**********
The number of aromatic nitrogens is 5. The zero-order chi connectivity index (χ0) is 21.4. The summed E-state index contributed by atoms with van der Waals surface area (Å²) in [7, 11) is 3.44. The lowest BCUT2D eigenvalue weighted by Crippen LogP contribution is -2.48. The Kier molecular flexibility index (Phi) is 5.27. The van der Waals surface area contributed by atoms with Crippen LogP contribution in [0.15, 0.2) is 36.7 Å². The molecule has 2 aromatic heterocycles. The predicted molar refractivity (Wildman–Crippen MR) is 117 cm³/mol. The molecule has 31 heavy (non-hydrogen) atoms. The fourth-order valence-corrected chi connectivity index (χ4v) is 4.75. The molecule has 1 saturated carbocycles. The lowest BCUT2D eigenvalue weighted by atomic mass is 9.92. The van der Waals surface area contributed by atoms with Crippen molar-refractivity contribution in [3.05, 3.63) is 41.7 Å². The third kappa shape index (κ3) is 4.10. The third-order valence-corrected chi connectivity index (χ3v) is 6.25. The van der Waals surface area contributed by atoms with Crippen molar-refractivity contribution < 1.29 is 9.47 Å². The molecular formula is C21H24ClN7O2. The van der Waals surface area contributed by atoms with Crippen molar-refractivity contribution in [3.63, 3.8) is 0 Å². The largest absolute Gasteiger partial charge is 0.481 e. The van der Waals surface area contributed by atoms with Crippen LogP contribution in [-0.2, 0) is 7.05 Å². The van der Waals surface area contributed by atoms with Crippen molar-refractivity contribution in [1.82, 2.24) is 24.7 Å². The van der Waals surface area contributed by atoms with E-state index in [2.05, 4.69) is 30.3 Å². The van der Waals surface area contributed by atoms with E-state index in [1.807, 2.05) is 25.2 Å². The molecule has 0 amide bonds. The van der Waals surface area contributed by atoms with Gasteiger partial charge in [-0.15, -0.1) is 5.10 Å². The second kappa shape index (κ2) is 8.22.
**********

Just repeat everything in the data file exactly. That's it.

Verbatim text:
The number of aromatic nitrogens is 5. The zero-order chi connectivity index (χ0) is 21.4. The summed E-state index contributed by atoms with van der Waals surface area (Å²) in [7, 11) is 3.44. The lowest BCUT2D eigenvalue weighted by Crippen LogP contribution is -2.48. The Kier molecular flexibility index (Phi) is 5.27. The van der Waals surface area contributed by atoms with Crippen LogP contribution in [0.15, 0.2) is 36.7 Å². The molecule has 2 aromatic heterocycles. The predicted molar refractivity (Wildman–Crippen MR) is 117 cm³/mol. The molecule has 31 heavy (non-hydrogen) atoms. The fourth-order valence-corrected chi connectivity index (χ4v) is 4.75. The molecule has 1 saturated carbocycles. The lowest BCUT2D eigenvalue weighted by atomic mass is 9.92. The van der Waals surface area contributed by atoms with Crippen molar-refractivity contribution in [3.05, 3.63) is 41.7 Å². The third kappa shape index (κ3) is 4.10. The third-order valence-corrected chi connectivity index (χ3v) is 6.25. The van der Waals surface area contributed by atoms with Crippen molar-refractivity contribution < 1.29 is 9.47 Å². The molecular formula is C21H24ClN7O2. The van der Waals surface area contributed by atoms with Crippen molar-refractivity contribution in [3.63, 3.8) is 0 Å². The largest absolute Gasteiger partial charge is 0.481 e. The van der Waals surface area contributed by atoms with Crippen LogP contribution in [-0.2, 0) is 7.05 Å². The van der Waals surface area contributed by atoms with Crippen molar-refractivity contribution in [1.82, 2.24) is 24.7 Å². The van der Waals surface area contributed by atoms with E-state index in [2.05, 4.69) is 30.3 Å². The van der Waals surface area contributed by atoms with E-state index in [1.807, 2.05) is 25.2 Å². The molecule has 0 amide bonds. The van der Waals surface area contributed by atoms with Gasteiger partial charge in [-0.15, -0.1) is 5.10 Å². The second kappa shape index (κ2) is 8.22.